Results: A total of 686 participants filled the questionnaire (49.4% were males, mean age 36.7 ± 11.2 years old). Half of the participants stated that they previously used a telemedicine tool, mainly to follow up laboratory results (67.3%). Video or phone calls (39.3%) and mobile applications (23.7%) were the most commonly recognized telemedicine tools by the participants. The included participants exhibited a high level of knowledge and attitude towards telemedicine. On the other hand, 21.9% stated that telemedicine services could jeopardize patient privacy. 32.8% reported that telemedicine service could lead to disclosing medical information to people who are not authorized to do so. Almost half of the participants agreed to strongly agreed that telemedicine service could increase medical errors. 60.80% of the participants said that they are more likely to prefer telemedicine than traditional ways. However, 13.70% stated that telemedicine is more likely to be challenging to use.

Conclusion: The Egyptian population has high knowledge about the applications of telemedicine. In addition, the vast majority of Egyptians appear to perceive the benefits of telemedicine positively and are willing to use it. However, some barriers that have been found must be taken into consideration to adopt telemedicine successfully, especially for people who are old, are low educated, and live in remote areas. Future studies should address the utility of telemedicine in improving the quality of healthcare and patient's health outcome and quality of life.
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http://dx.doi.org/10.1155/2021/5565652DOI Listing
http://www.ncbi.nlm.nih.gov/pmc/articles/PMC8192215PMC
June 2021

Effect of disease stage and treatment outcomes on the dynamics of liver functions during and after treatment of hepatitis C with directly acting antivirals.

Eur J Gastroenterol Hepatol 2021 Dec;33(1S Suppl 1):e302-e307

Tropical Medicine Department, National Hepatology and Tropical Medicine Research Institute.

Background: Virus C infection is recently treated successfully with plenty of direct antiviral agents (DAAs). We aimed to evaluate the effect of disease stage and treatment outcome on the dynamics of liver functions during treatment of hepatitis C with DAAs.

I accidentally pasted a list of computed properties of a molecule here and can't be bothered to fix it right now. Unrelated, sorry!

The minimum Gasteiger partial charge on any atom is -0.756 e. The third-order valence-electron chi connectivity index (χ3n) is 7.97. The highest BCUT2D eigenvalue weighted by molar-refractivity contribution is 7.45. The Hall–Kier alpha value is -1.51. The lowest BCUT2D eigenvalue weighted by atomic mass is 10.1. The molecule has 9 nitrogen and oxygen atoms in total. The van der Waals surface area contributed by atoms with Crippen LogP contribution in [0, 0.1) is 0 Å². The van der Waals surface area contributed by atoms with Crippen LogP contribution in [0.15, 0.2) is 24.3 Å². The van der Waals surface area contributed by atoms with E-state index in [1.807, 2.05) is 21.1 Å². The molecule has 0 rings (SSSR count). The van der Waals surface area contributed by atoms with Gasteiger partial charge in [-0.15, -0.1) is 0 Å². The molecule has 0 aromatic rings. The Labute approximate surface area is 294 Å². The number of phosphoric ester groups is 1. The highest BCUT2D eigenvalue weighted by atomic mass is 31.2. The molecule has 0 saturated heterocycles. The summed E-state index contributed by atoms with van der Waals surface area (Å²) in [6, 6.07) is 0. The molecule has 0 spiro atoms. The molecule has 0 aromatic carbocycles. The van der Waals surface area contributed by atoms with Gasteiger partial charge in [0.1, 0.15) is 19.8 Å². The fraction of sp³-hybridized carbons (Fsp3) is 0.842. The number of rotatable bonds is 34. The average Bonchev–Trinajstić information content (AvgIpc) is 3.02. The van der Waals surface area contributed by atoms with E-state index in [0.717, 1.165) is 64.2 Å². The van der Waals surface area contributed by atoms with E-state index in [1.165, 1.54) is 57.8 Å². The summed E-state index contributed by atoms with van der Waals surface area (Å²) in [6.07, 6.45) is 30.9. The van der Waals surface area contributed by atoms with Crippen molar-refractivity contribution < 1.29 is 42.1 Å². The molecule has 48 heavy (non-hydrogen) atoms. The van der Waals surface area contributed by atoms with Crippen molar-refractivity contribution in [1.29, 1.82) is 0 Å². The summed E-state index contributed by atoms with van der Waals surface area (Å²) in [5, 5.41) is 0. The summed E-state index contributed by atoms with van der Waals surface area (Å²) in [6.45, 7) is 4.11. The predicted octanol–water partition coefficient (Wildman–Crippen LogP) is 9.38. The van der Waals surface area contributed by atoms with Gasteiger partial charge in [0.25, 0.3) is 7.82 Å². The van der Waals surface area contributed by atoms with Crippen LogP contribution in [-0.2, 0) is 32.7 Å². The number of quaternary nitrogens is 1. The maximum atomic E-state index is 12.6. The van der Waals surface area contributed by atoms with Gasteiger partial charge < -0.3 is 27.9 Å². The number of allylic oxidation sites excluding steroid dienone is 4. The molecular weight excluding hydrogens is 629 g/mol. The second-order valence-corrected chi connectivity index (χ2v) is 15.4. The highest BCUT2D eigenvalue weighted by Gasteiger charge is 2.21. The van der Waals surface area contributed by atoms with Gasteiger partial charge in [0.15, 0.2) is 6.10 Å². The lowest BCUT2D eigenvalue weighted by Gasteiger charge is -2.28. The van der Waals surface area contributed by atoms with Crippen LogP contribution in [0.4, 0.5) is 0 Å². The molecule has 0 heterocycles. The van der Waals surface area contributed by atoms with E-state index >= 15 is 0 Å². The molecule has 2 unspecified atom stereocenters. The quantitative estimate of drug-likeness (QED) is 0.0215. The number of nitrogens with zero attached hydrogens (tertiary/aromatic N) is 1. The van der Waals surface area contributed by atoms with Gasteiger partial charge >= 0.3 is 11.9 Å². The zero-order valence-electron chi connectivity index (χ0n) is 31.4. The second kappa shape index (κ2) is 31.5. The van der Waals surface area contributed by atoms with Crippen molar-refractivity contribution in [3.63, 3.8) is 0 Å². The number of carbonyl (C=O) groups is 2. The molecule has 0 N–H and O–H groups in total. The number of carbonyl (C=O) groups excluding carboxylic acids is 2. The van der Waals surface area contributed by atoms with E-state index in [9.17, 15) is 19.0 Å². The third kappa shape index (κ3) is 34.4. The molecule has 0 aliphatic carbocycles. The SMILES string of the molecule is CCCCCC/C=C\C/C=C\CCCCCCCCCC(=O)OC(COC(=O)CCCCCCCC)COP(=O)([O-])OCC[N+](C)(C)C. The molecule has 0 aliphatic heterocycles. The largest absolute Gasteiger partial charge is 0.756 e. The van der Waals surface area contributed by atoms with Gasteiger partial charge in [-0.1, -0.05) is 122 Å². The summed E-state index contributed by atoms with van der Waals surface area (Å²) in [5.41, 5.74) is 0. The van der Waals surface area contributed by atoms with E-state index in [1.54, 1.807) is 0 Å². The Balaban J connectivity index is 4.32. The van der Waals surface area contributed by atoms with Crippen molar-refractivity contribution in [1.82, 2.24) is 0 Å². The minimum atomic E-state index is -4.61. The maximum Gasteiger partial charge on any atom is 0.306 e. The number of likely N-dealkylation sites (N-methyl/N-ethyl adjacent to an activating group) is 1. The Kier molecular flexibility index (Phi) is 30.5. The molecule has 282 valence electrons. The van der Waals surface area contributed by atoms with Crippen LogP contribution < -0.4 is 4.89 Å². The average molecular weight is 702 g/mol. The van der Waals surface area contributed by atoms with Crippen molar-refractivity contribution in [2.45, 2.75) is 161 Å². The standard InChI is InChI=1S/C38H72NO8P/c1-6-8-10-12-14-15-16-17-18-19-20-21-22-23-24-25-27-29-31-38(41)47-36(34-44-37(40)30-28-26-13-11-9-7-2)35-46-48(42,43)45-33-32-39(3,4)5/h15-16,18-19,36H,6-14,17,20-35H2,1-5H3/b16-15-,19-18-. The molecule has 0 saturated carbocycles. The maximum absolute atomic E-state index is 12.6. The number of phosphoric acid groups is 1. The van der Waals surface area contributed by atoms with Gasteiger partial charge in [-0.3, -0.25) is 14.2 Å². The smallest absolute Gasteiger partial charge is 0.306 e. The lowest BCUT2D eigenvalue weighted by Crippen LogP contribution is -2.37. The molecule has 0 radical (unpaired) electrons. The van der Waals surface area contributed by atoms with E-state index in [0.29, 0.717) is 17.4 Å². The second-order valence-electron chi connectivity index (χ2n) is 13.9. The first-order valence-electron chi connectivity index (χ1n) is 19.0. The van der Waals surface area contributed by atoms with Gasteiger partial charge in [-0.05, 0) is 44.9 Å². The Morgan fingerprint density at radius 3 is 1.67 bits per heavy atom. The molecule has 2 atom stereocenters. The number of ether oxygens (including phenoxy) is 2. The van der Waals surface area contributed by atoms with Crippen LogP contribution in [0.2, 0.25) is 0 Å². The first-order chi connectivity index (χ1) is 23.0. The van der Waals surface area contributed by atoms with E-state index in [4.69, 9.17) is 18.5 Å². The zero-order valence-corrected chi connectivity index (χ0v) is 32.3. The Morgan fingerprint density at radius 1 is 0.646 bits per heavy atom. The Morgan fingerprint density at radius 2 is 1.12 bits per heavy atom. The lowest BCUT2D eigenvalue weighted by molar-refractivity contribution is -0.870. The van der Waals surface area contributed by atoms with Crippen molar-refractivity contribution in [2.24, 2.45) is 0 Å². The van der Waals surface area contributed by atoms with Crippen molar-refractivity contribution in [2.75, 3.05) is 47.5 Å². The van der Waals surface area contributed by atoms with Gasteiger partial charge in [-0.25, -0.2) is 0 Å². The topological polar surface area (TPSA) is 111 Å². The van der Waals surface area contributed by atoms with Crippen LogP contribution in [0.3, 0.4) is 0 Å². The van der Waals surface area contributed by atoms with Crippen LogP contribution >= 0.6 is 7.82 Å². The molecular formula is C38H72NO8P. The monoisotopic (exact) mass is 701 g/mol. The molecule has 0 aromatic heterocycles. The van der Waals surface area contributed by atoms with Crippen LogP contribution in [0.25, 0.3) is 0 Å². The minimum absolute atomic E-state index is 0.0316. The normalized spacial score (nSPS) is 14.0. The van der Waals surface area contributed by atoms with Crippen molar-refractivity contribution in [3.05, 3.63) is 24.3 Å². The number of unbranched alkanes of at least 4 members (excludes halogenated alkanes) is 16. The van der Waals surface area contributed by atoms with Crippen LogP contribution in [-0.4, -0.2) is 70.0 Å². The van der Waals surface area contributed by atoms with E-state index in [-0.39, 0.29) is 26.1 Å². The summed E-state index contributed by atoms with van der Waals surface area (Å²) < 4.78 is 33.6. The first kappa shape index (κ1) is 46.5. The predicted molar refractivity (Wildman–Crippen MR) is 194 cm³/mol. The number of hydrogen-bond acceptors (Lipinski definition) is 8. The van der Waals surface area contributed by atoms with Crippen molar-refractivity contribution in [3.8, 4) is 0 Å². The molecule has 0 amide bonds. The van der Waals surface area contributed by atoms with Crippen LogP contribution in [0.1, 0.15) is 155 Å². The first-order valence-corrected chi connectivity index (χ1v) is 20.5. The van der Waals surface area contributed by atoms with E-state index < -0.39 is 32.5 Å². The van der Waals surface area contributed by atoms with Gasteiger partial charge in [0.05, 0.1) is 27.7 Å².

Methods: We reported the liver function in 2354 subjects diagnosed as chronic hepatitis C before, during and after treatment with different DAAs regimens. Patients were classified into two groups according to treatment response with further subclassification according to the presence or absence of cirrhosis, and changes in liver functions were compared in each group and subgroup.

Results: Totally 2213 (94%) achieved sustained virological response (SVR) to DAAs therapy with significant improvement in all liver biochemistry. Also, there was an improvement in the non-SVR group's liver enzymes in relapsers during and after treatment; however, there was no improvement in serum albumin. We noticed a slight increase in serum bilirubin at weeks 4 and 8 for both groups.

Conclusion: DAAs therapy is associated with improvement of the liver biochemical profile and improved outcome in the majority of chronic hepatitis C virus patients due to suppression of viral replication. However, the long-term impact of DAAs therapy needs to be further evaluated.
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http://dx.doi.org/10.1097/MEG.0000000000002043DOI Listing
December 2021

Liver transplantation in the era of COVID-19.

Arab J Gastroenterol 2020 Jun 12;21(2):69-75. Epub 2020 May 12.

Internal Medicine Department, Hepatogastroenterology Unit, Kasr Al-Ainy School Of Medicine, Cairo University, Cairo, Egypt.

Liver transplantation is considered the ultimate solution for patients with end-stage chronic liver disease or acute liver failure. Patients with liver transplant need special care starting from preoperative preparation, surgical intervention ending with postoperative care. Transplanted patients have to receive immunosuppressive therapy to prevent rejection. Such a state of immune suppression could predispose to different types of infections in liver transplant recipients. Currently, the world is suffering a pandemic caused by a new strain of the coronavirus family called COVID-19. Certain infection control precautions are needed to protect immunocompromised and vulnerable patients, including liver transplant candidates and recipients from acquiring COVID-19 infection. Restricting non-transplant elective surgical procedures, managing transplant patients in separate outpatient clinics, and in-patient wards can prevent transmission of infection both to patients and healthcare workers. Telemedicine can help in the triage of patients to screen for symptoms of COVID-19 before their regular appointment. Management of immunosuppressive therapy and drug-drug interactions in liver transplant recipients infected with COVID-19 should be cautiously practiced to prevent rejection and effectively treat the underlying infection. In this report, we are trying to summarize available evidence about different aspects of the management of liver transplant candidates and recipients in the era of COVID-19.
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http://dx.doi.org/10.1016/j.ajg.2020.04.019DOI Listing